I had to research every plant for height and width, made a simple chart from short to tall and tried to figure out placement from that.

The flowers we have used are: Cherry trees(2), Bee Balm(3 varieties), Astilbe, Rose Cleome, Lavender(Hidcote and Munstead), Butterfly bush, Cat Nip, Poppies, Cone flowers(yellow and purple),Purple millet, Borage,  Phlox, Holly Hocks, Phalecia, Helenium, Goblin Blanket flowers, Onion Chives, Hyssop Anise, Arctic Fire Dianthus, and  Arabis Snowcap. We added in some annual seeds of Sun flowers(3 heights), Marigolds and Calendula. That’s 29-ish varieties so far. We are always open to more flowers for the bees, we will find a home for them.

The plot is divided into 4 quadrants with a walking path meeting in the center at a bee/bird bath. We have floated sponges in the water for the bees to rest on and not drown but the birds keep eating them and tossing them out. We are trying a wire and cork arrangement with copper fittings in the water to help prevent the green slim growth.

This year will be what it is (minus the eaten seeds) and we will develop the future as we see results, deciding if we like them or not. It’s nothing to look at yet; too much space between plants(will be bigger next year), weeds moving in over the missing seed spaces, the walkway needs to be brick edged and filled with mulch(cut down trees in the back 40 so have a huge pile in the side yard, also really pretty??), the water bath has settled with a wee lean to the right…just things to keep us busy really. It is started and as with any beginning there is learning and corrections to be done.

Something about believing you have a long wealth of future to work with makes planning a perennial garden fun. We will still be here, working this property, so there is no hurry.

 

 

 

 

 

 

 

 

Bees in the house,their’s not mine.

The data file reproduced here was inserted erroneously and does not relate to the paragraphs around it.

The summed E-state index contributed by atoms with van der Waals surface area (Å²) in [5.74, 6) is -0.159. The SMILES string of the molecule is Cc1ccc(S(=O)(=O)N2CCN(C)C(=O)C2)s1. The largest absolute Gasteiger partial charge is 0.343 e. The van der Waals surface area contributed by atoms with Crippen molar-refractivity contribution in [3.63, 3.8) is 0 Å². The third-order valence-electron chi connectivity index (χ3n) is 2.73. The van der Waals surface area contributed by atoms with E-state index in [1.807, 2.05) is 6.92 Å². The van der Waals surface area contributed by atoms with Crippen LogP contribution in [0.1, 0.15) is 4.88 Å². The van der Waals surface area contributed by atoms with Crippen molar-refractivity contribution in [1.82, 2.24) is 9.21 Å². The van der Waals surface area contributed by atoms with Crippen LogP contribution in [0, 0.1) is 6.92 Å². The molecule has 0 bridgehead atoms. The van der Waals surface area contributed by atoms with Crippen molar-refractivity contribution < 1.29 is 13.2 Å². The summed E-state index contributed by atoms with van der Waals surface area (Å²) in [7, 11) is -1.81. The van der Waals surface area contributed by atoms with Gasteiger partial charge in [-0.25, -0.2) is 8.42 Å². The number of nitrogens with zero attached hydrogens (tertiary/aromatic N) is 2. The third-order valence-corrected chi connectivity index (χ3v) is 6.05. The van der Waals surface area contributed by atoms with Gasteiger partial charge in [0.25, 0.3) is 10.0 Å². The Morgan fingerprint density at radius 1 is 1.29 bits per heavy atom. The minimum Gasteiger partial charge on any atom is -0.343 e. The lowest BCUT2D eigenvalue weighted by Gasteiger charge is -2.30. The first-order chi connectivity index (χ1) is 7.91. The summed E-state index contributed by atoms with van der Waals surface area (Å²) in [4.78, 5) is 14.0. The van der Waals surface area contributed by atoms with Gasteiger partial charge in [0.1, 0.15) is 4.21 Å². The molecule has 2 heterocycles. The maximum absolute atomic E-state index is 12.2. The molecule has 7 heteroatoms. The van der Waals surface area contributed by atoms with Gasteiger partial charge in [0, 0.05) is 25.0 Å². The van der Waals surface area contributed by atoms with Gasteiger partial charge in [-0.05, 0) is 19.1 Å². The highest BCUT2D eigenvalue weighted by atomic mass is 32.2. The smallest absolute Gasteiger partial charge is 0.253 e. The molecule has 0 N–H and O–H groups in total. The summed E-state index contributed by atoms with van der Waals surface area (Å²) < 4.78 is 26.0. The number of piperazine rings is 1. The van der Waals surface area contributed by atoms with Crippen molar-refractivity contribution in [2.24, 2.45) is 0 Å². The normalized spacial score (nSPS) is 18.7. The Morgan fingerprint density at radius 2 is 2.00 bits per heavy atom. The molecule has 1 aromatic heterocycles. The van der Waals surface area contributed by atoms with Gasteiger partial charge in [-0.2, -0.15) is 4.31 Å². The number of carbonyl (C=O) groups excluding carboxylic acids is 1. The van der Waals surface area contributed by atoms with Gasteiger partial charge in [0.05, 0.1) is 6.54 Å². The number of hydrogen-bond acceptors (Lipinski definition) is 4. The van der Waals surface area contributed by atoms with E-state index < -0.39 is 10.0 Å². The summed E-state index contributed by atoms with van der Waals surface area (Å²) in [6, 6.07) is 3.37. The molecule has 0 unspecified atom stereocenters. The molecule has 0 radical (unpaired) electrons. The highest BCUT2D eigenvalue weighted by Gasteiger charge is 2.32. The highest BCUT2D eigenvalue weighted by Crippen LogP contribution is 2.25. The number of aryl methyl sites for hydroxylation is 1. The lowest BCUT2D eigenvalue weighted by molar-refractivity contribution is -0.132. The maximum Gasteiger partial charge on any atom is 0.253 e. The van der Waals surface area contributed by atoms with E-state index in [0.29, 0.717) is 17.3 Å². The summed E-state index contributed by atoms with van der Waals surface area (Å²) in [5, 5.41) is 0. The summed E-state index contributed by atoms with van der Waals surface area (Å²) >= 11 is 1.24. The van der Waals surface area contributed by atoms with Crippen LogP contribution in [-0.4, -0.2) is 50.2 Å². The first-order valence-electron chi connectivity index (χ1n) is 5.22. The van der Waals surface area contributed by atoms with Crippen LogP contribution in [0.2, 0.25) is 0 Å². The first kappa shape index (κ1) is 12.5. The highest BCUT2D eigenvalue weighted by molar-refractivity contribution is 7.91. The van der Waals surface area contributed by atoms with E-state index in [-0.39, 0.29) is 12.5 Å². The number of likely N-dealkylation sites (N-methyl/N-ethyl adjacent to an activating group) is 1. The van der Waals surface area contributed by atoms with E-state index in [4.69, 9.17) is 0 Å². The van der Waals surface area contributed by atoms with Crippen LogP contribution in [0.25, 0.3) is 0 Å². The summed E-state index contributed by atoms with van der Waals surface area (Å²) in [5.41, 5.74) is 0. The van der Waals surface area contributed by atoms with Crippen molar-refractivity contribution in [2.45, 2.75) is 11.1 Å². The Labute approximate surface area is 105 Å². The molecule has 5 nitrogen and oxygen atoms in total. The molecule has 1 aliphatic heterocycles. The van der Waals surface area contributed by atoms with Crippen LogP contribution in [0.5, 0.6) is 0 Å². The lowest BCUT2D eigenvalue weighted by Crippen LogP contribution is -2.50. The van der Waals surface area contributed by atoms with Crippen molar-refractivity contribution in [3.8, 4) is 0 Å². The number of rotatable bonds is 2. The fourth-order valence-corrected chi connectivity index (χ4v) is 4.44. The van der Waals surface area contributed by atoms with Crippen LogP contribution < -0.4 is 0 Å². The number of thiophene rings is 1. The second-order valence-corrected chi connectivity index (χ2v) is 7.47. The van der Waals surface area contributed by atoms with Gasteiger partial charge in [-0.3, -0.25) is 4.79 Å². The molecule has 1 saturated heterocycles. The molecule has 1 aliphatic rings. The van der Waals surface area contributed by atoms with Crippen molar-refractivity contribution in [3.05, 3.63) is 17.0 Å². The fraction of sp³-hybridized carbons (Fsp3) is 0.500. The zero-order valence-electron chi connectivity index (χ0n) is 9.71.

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The new bees are in. Five nucs arrived in a field near us for pick up, after a short wait for everyone to get back inside the box, we were set for home. That was evening so they had to wait until morning to be transferred into their new homes.

The boxes consisted of 4 deep super frames full of bees, brood, honey and hopefully a queen(didn’t see any but I have full faith that one is there or they will make one).The bees are from Ontario and the queens are from Chili. Full inspection for hive beetle , done twice, confirms we are clear and safe. Each hive got a quart of 1:1 sugar water, a piece of pollen patty to boost their chances and where left to settle in.

Tomorrow after 2 days of settling in they will get a full inspection to see how they are doing.

Can you say honey overload??? We hope so.

New Hive Village

We have been building the new hives over the winter months and it was finally time to paint the roof shingles and assemble them on their stands. They are protected from the north winds, are south facing and level so there is a better chance of them building straight comb.

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We waited until dusk to move the one hive that made it through the winter. The second hive unfortunately starved to death when we got -30 winds for a couple of days. The hive was half filled with honey but it was too cold for them to move to the other side of the hive where the food was, poor little girls.

We are styling and ready for the five new nucs that are coming soon.

Now if they can just stop getting stuck in my hair,twice today was a bit much (I was painting the tops on the hives, so really it’s my own fault).

 

First Day Foraging

The bees found the crocus. It’s their first day really getting out and about.

Another couple of weeks and we have 5 new Nucs being delivered, so have been busy building new hives. The new and improved design is working out to be quite pretty. They just need the stands made for the 3 pairs of hives, then cap and seal the shingled tops.

Honey is a labor of love, pine and bee stings.

Small Honey flow

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4 pints from two frames, not bad.

We started with one bee hive last year after Blueberry season, bought off a local bee keeper. He gave us the bees, queen, two boxes, a queen extruder (never got used to them),one suit, smoker, hive tool and brush. It was a great starter kit.

Nothing like warm honey fresh from the frame.
Nothing like warm honey fresh from the frame.